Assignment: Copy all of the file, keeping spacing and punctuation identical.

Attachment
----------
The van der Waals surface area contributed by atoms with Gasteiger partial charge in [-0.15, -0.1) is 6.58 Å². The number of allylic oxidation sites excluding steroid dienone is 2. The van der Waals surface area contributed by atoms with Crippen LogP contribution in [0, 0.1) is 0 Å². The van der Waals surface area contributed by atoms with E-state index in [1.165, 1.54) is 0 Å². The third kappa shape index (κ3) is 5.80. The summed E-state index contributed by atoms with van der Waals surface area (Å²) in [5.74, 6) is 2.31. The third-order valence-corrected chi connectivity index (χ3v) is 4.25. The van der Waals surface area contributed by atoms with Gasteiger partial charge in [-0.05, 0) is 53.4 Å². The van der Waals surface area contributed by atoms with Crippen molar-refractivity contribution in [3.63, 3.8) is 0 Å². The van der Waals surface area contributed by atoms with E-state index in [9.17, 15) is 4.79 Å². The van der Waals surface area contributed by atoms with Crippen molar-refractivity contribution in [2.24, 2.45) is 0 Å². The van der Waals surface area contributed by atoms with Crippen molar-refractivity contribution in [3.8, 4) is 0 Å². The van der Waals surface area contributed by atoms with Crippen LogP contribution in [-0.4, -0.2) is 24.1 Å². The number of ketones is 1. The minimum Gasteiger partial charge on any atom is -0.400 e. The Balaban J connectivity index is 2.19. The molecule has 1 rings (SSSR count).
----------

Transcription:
The van der Waals surface area contributed by atoms with Gasteiger partial charge in [-0.15, -0.1) is 6.58 Å². The number of allylic oxidation sites excluding steroid dienone is 2. The van der Waals surface area contributed by atoms with Crippen LogP contribution in [0, 0.1) is 0 Å². The van der Waals surface area contributed by atoms with E-state index in [1.165, 1.54) is 0 Å². The third kappa shape index (κ3) is 5.80. The summed E-state index contributed by atoms with van der Waals surface area (Å²) in [5.74, 6) is 2.31. The third-order valence-corrected chi connectivity index (χ3v) is 4.25. The van der Waals surface area contributed by atoms with Gasteiger partial charge in [-0.05, 0) is 53.4 Å². The van der Waals surface area contributed by atoms with Crippen molar-refractivity contribution in [3.63, 3.8) is 0 Å². The van der Waals surface area contributed by atoms with E-state index in [9.17, 15) is 4.79 Å². The van der Waals surface area contributed by atoms with Crippen molar-refractivity contribution in [2.24, 2.45) is 0 Å². The van der Waals surface area contributed by atoms with Crippen molar-refractivity contribution in [3.8, 4) is 0 Å². The van der Waals surface area contributed by atoms with Crippen LogP contribution in [-0.4, -0.2) is 24.1 Å². The number of ketones is 1. The minimum Gasteiger partial charge on any atom is -0.400 e. The Balaban J connectivity index is 2.19. The molecule has 1 rings (SSSR count).